WASHINGTON (AFP) — US and Albanian authorities announced probes Tuesday into allegations that the US ambassador to Albania concealed the Chinese origins of ammunition sent to supply Afghan security forces.
The US State Department said its inspector general would conduct a "thorough, fair and transparent" internal investigation of the matter.
Department spokesman Tom Casey said the ambassador, John Withers, "fully expects that the facts will exonerate him and his staff of any and all the allegations that are out there."
"I have absolutely no reason to believe that anything different than that will happen," Casey said.
Albanian authorities have questioned dozens of people over the affair.
"I am determined to uncover the truth," Albanian Attorney General Ina Rama said. "The investigations will continue and we are determined to follow every lead."
The allegations were made by House of Representatives Oversight and Government Reform Committee chairman Henry Waxman in a letter sent Monday to Secretary of State Condoleezza Rice that was published in several newspapers.
The letter said Withers endorsed a plan by Albania's defense minister to disguise the illegal Chinese origins of several boxes of ammunition shipped from Albania to Afghanistan.
It also said a Miami-based company working under an army contract bought the ammunition to supply Afghan security forces, despite the fact that US law prohibits trading in Chinese arms.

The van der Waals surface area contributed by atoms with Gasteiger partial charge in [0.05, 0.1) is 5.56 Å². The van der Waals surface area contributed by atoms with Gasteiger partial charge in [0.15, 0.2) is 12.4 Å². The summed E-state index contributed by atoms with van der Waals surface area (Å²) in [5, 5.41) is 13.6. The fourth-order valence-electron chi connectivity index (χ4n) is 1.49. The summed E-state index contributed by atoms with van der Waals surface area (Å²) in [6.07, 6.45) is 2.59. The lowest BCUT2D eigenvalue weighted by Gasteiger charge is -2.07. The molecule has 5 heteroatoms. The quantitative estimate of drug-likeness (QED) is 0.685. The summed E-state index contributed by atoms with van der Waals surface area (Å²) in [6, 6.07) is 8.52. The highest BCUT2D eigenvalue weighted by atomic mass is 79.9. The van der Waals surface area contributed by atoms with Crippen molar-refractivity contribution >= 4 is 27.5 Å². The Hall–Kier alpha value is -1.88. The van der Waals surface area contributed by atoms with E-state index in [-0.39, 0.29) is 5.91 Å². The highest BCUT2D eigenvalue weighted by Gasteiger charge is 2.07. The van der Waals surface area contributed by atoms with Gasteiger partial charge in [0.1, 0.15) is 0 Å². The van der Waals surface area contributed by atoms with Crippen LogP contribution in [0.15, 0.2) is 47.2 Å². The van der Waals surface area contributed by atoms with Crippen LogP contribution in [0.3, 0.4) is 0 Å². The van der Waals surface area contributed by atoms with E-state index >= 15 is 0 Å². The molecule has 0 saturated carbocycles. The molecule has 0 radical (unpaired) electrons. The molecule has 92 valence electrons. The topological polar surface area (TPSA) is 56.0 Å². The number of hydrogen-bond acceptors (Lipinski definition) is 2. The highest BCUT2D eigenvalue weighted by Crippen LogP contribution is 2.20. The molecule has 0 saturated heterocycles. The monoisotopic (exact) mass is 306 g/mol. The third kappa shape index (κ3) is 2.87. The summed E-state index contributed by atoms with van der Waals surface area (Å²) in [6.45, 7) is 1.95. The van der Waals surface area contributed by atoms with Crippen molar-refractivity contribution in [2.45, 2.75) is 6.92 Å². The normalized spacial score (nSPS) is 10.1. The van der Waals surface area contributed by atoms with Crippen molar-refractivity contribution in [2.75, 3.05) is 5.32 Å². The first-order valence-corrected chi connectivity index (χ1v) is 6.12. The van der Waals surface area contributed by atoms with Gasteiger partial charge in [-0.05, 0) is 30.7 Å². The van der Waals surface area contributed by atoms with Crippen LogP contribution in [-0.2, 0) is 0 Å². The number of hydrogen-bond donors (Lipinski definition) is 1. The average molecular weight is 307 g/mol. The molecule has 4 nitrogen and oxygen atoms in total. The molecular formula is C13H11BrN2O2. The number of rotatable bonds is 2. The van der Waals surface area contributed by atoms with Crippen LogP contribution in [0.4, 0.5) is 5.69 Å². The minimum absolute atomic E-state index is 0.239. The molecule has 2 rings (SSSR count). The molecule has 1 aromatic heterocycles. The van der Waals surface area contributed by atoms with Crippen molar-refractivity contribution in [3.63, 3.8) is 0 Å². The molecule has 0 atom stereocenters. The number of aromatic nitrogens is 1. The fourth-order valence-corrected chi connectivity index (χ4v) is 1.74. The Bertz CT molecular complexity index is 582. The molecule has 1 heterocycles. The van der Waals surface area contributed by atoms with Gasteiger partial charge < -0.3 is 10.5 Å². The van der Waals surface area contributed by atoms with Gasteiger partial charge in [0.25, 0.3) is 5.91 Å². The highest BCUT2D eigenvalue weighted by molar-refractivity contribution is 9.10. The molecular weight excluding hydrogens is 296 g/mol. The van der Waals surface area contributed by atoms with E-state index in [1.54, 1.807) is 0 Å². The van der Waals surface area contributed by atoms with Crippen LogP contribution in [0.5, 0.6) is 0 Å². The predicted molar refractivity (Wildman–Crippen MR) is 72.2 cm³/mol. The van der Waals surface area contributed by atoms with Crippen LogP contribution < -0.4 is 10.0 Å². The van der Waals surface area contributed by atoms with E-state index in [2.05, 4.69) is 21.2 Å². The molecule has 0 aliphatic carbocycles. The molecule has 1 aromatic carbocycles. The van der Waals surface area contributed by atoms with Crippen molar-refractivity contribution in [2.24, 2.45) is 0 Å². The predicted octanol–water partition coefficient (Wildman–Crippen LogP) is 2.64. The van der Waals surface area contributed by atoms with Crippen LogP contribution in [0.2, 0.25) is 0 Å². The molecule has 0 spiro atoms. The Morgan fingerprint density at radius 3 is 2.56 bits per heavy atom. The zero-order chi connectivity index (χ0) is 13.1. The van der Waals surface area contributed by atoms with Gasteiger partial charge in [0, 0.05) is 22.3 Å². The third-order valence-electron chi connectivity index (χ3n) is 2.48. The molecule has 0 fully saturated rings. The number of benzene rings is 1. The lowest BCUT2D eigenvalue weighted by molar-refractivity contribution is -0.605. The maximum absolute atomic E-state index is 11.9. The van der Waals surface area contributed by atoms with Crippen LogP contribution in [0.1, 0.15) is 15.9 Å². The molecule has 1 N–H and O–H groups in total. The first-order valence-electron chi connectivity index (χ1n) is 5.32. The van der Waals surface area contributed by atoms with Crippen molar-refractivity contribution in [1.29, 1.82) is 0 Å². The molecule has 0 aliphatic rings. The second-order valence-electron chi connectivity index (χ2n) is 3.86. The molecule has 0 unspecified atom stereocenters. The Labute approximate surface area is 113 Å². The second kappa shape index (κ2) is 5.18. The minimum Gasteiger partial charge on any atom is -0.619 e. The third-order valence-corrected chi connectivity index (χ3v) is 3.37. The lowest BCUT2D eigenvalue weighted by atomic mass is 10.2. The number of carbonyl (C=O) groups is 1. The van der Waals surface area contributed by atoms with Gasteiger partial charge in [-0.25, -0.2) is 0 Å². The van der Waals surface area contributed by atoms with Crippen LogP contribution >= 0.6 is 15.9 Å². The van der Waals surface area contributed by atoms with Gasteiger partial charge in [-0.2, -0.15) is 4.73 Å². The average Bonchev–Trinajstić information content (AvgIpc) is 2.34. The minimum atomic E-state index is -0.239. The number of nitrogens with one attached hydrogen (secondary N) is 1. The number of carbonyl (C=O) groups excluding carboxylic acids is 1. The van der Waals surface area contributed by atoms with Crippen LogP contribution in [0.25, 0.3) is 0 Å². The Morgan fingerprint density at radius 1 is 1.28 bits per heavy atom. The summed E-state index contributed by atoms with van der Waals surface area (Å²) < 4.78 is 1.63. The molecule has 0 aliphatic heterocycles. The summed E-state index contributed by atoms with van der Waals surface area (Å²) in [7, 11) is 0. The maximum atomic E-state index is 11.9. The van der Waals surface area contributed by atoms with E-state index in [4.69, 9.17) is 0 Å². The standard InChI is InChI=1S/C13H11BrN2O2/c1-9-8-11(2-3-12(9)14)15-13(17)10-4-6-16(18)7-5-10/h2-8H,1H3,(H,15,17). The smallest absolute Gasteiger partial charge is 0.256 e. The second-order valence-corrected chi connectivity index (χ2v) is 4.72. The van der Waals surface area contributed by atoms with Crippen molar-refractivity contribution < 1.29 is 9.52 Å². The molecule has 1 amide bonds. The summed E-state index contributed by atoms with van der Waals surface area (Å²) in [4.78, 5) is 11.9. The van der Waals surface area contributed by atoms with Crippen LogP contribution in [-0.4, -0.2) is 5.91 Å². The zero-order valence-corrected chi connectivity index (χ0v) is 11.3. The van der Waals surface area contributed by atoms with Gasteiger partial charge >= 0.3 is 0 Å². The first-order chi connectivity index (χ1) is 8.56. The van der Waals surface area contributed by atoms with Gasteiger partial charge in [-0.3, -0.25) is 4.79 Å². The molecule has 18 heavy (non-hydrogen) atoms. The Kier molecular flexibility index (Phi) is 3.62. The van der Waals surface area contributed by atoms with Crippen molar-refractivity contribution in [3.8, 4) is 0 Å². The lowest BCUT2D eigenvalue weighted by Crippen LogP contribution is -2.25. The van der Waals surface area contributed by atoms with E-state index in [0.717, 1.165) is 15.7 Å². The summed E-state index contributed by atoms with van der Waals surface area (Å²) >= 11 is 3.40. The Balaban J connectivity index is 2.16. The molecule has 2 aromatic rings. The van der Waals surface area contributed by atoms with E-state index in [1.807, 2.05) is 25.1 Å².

In the Albanian capital, Withers denied any involvement in the trafficking of Chinese weapons.
The US embassy said in a statement that Withers was "aware of the claims."
It added that Withers was studying Waxman's letter "and will prepare a full refutation of any allegations against the US embassy or himself once he has done so."
"The ambassador is a steadfast believer that a fair examination of the evidence will lead, in the end, to the truth," the statement said. "The evidence in this matter, fully presented, will dissolve any and every assertion made against him, his staff, or his government."
Waxman said Withers "held a late-night meeting with the Albanian defense minister at which the ambassador approved removing evidence of the illegal Chinese origins of ammunition being shipped from Albania to Afghanistan by a US contractor."
The meeting took place on November 19, 2007 at the behest of the Albanian minister, who wanted to know how to respond to a New York Times reporter's request to visit the American contractor's operations in Tirana, where several boxes of Chinese ammunition were stored.
The ammunition was being repackaged to disguise its origins and shipped from Albania to Afghanistan by AEY, a Miami Beach arms-dealing company, Waxman said.
At the time, AEY was under a contract with the US army as "the main munitions supplier for Afghan security forces" despite US law prohibiting trading in Chinese arms, the lawmaker said.
AEY head Efraim Diveroli, 22, and three other people were charged on Friday for selling prohibited Chinese ammunition, presented as being of Albanian origin, to the Pentagon, he added.
The arms smuggling case may be linked to seven arrests in Tirana after a blast in a military depot in March killed 26 people and injured 302.
The incident gave rise to suspicions of possible arms trafficking in the country and led to the resignation of defense minister Fatmir Mediu, with whom Withers had met.
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